Back in December, Time released their annual list of the top ten medical breakthroughs. I completely forgot about this list until today, and figured that it was better late than never.
- AIDS Drugs Lower the Risk of HIV Infection – Antiretroviral drugs have turned the AIDS epidemic around, by thwarting the virus in HIV-positive patients. But new research suggests that this powerful treatment may have another benefit — as a weapon against infection in healthy individuals. Trials have the risk of contracting HIV lowered by up to 73%.
- Synthetic Cell – Dr. J. Craig Venter, co-mapper of the human genome, who this year took another step toward creating life in the lab. Generated from a painstaking process of stitching together the chemicals that compose DNA, Venter synthesized the entire genome of a bacterium, which was inserted into a cell and was able to replicate.
- Blood Test for Alzheimer’s – A promising new blood test may help confirm a diagnosis early in the disease’s progression, which opens the possibility for prevention of dementia and mental decline even before the earliest onset of symptoms. The new test analyzes more than two dozen proteins in the blood, and is 80% accurate in identifying patients with the disease. It is only the latest in a series of new methods, including tests of spinal fluid, aimed at detecting and confirming Alzheimer’s earlier in patients’ lives. Quicker diagnoses could help patients take advantage of behavioral interventions — such as keeping the mind active by maintaining social contacts and learning new things — that may slow the mental deterioration of Alzheimer’s.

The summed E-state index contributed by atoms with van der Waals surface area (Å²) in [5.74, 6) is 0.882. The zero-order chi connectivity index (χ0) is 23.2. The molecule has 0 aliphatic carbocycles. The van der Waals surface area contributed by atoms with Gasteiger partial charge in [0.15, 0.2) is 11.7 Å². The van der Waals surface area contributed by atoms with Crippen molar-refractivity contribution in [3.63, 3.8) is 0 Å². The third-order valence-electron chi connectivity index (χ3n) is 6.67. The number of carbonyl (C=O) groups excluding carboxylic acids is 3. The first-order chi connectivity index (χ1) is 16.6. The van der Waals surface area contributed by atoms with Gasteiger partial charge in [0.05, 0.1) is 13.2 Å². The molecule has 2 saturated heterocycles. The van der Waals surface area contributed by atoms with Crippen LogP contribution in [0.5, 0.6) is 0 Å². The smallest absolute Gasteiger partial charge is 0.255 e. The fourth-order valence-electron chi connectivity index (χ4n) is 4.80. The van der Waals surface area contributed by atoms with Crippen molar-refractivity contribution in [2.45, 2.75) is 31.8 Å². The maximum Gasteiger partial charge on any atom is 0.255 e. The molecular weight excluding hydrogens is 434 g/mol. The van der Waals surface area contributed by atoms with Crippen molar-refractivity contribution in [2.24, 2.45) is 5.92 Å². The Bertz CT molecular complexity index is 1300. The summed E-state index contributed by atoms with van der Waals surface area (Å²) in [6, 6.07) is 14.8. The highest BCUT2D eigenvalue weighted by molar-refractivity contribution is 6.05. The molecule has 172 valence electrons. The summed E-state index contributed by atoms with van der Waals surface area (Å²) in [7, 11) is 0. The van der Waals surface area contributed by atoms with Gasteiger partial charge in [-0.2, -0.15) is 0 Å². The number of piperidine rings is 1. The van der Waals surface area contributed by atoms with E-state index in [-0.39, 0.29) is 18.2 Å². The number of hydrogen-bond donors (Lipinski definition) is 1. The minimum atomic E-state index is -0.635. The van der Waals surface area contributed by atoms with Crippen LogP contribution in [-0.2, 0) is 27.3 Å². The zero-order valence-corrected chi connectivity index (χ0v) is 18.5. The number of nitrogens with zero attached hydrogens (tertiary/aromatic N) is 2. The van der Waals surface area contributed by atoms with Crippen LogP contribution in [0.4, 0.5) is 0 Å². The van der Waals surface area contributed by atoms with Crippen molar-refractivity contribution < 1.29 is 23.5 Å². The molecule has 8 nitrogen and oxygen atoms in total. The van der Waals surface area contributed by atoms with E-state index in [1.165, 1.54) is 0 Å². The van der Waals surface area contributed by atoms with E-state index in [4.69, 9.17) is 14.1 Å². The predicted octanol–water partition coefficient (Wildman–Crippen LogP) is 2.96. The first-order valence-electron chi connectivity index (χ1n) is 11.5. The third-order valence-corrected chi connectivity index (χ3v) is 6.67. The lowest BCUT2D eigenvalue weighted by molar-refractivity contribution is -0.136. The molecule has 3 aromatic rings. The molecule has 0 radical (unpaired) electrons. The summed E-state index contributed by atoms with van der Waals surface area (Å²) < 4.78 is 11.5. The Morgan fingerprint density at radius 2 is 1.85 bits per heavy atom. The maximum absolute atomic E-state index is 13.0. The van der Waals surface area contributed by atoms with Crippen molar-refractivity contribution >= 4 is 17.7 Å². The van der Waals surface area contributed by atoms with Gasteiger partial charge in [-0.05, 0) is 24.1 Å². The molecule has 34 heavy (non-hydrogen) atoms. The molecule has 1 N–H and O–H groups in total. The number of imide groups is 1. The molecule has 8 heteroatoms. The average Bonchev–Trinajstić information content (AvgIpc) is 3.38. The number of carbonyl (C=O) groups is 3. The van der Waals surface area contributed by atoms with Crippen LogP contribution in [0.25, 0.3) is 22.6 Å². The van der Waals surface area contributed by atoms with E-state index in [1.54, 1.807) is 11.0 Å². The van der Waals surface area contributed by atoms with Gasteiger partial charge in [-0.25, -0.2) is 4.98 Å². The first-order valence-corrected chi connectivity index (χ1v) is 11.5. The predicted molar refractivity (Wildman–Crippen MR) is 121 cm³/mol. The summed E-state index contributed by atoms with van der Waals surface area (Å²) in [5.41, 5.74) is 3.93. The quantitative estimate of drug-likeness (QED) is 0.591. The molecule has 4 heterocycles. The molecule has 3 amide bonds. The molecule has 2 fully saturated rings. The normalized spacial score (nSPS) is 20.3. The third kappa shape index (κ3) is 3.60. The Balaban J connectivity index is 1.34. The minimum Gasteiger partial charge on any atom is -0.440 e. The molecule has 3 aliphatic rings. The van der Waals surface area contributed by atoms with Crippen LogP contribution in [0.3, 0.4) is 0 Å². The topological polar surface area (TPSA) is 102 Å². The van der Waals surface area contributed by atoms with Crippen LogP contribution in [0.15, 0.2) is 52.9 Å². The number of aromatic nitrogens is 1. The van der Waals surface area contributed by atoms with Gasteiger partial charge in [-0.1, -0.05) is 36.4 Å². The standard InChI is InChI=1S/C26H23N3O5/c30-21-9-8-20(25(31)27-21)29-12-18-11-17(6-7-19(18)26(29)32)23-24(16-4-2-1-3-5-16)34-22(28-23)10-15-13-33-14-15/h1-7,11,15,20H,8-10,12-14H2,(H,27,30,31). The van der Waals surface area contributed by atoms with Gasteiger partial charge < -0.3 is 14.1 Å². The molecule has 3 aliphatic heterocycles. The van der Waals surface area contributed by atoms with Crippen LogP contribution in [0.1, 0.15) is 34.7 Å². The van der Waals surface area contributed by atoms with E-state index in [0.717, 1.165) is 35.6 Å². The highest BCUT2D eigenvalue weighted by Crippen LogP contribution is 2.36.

- FDA Approves Botox for Migraines – Some patients who received Botox injections to prevent wrinkles in their forehead reported that their migraines also seemed to diminish, scientists — especially those at Allergan, the manufacturer of Botox — decided to investigate. Based on data from two large trials involving more than 1,000 patients, the company successfully convinced the Food and Drug Administration (FDA) that patients receiving Botox in the facial area experienced fewer days of migraine pain each month than those who did not get the muscle paralyzing injections.
- Taking the Resuscitation out of CPR – In recent years, several studies have found that untrained bystanders are more comfortable performing chest compressions, without mouth-to-mouth — even with the help of a trained 911 operator — and that victims who receive only compressions are as likely to survive as those who receive full CPR. These results, coupled with the fact that only 30% of those in need of CPR actually get it — in large part because of untrained bystanders’ reluctance to perform what they view as a complex procedure — forced the AHA to revise its CPR guidelines. (via)
- The FDA Restricts Avandia
- Blood Test for Heart Attack – researchers have now identified a preliminary panel of 23 genes that code for blood proteins, which was 83% accurate in detecting blood-vessel obstructions typical of heart disease.
- Predicting IVF Success
- Artificial Ovary
- Creating iPS Cells Safer and Faster
View full list of the top 10 of everything for 2010